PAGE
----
The Box 7 change also affected the final vote totals for three other races on the April 11 runoff ballot, but Precinct 4 commissioner, and for U.S. Senator and Lieutenant Governor in the Democratic primary. But none of those races were close enough so that the additional votes would affect the outcome.

Challenger Ramiro “Ram” Guerra widened his lead over incumbent Gilberto “Hivi” Rayos in the Precinct 4 commissioner’s race. Box 7 voters on Election Day gave Guerra 119 votes to 14 for Rayos, pushing him over the 75 percent mark in the total vote for commissioner. Guerra ended up with 503 votes to 159 for Rayos, who was seeking a third term in office.

In the other races, Barbara Ann Radnofsky received 995 votes to 773 for Gene Kelly after the Box 7 addition. Radnofsky won nomination statewide to face Republican Kay Bailey Hutchison in the November general election. In the Lieutenant Governor’s race, the final county vote total gave Maria Luisa Alvarado 1410 votes to 456 for Benjamin Z. Grant. Alvarado also won the election statewide and will face Republican David Dewhurst in the November election.

Reeves County was forced to implement the new optical scanning system due to complaints about the punch card ballot system, which had been in use locally for years. Punch cards were banned due to problems in South Florida related to the 2000 presidential election. Reeves was one of 13 counties in Texas using the punch card system.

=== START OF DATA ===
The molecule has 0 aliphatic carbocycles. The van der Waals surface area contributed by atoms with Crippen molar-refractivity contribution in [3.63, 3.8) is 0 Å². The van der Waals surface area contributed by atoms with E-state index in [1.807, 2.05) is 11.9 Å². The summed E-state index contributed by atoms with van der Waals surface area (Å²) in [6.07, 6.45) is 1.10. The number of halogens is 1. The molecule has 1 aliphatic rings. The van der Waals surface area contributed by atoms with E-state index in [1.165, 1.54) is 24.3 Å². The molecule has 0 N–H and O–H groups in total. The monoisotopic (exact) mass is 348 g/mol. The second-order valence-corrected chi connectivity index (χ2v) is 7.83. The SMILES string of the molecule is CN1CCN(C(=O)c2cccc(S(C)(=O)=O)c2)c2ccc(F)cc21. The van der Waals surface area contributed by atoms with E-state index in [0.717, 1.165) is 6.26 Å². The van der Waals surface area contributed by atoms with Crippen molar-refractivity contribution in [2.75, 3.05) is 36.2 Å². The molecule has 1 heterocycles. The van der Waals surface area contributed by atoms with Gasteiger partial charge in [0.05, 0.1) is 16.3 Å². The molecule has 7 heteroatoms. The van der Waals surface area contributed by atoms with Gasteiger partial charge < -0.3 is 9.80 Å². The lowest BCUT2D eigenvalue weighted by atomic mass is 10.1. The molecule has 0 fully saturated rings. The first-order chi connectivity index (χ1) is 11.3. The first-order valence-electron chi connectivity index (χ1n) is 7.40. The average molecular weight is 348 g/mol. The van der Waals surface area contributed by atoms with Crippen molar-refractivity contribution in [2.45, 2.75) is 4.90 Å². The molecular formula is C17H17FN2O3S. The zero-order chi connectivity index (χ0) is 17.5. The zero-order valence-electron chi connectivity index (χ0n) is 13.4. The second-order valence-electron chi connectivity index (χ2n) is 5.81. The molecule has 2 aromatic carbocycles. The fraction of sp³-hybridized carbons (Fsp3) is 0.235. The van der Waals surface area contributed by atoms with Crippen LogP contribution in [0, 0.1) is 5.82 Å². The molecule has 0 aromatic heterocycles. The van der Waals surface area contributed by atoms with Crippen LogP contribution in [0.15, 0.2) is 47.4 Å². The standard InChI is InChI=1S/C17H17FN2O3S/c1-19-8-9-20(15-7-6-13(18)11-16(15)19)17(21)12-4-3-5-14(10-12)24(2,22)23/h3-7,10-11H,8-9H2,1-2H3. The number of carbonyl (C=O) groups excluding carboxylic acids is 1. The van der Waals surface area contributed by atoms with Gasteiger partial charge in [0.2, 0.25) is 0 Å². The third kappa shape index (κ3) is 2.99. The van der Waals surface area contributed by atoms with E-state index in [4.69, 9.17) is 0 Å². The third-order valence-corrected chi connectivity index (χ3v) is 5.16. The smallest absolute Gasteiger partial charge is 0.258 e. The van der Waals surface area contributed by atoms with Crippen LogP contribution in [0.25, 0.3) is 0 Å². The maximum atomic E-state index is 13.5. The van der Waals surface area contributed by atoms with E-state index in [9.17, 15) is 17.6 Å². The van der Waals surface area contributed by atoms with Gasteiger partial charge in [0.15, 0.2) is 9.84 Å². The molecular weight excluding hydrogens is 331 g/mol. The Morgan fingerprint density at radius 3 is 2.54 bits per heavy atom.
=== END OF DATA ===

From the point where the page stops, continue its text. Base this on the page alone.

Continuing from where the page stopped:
Chamber eyes carnival event during Rodeo

Staff Writer

Another fun day in the park has been scheduled for Pecos over the Memorial Day weekend, and another outdoor event for children is being sought for Rodeo Week in late June.

The events at Maxey Park would be done by the Pecos Chamber of Commerce and the Town of Pecos City. “They held one in March during Spring Break, with a concert and games,” said Chamber of Commerce Director Linda Gholson, during their regular board of directors meeting held on April 18.

Gholson said that the city had sponsored the event and that it had been a success.

Now the city and the chamber will team up and sponsor another fun day at the park and spaces are available for anyone wanting to sell something during the event.